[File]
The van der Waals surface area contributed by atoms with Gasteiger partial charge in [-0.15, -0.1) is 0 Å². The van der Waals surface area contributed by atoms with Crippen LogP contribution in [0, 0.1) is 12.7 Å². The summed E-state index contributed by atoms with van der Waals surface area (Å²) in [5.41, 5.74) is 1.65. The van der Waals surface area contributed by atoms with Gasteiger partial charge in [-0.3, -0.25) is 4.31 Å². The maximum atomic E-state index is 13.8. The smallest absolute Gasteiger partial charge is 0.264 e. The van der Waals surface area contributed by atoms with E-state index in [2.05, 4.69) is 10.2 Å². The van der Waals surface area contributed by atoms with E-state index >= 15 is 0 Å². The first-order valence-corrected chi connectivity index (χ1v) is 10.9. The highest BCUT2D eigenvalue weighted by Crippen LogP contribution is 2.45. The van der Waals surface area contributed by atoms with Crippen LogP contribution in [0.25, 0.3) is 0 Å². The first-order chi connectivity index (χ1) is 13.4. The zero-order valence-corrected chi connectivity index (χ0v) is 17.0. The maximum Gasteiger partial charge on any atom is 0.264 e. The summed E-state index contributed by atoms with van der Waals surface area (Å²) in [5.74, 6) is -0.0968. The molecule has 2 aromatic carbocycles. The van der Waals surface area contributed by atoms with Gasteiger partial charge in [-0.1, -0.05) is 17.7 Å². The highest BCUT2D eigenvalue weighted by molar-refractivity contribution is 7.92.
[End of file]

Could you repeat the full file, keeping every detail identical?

The van der Waals surface area contributed by atoms with Gasteiger partial charge in [-0.15, -0.1) is 0 Å². The van der Waals surface area contributed by atoms with Crippen LogP contribution in [0, 0.1) is 12.7 Å². The summed E-state index contributed by atoms with van der Waals surface area (Å²) in [5.41, 5.74) is 1.65. The van der Waals surface area contributed by atoms with Gasteiger partial charge in [-0.3, -0.25) is 4.31 Å². The maximum atomic E-state index is 13.8. The smallest absolute Gasteiger partial charge is 0.264 e. The van der Waals surface area contributed by atoms with E-state index in [2.05, 4.69) is 10.2 Å². The van der Waals surface area contributed by atoms with E-state index >= 15 is 0 Å². The first-order valence-corrected chi connectivity index (χ1v) is 10.9. The highest BCUT2D eigenvalue weighted by Crippen LogP contribution is 2.45. The van der Waals surface area contributed by atoms with Crippen LogP contribution in [0.25, 0.3) is 0 Å². The first-order chi connectivity index (χ1) is 13.4. The zero-order valence-corrected chi connectivity index (χ0v) is 17.0. The maximum Gasteiger partial charge on any atom is 0.264 e. The summed E-state index contributed by atoms with van der Waals surface area (Å²) in [5.74, 6) is -0.0968. The molecule has 2 aromatic carbocycles. The van der Waals surface area contributed by atoms with Gasteiger partial charge in [-0.1, -0.05) is 17.7 Å². The highest BCUT2D eigenvalue weighted by molar-refractivity contribution is 7.92.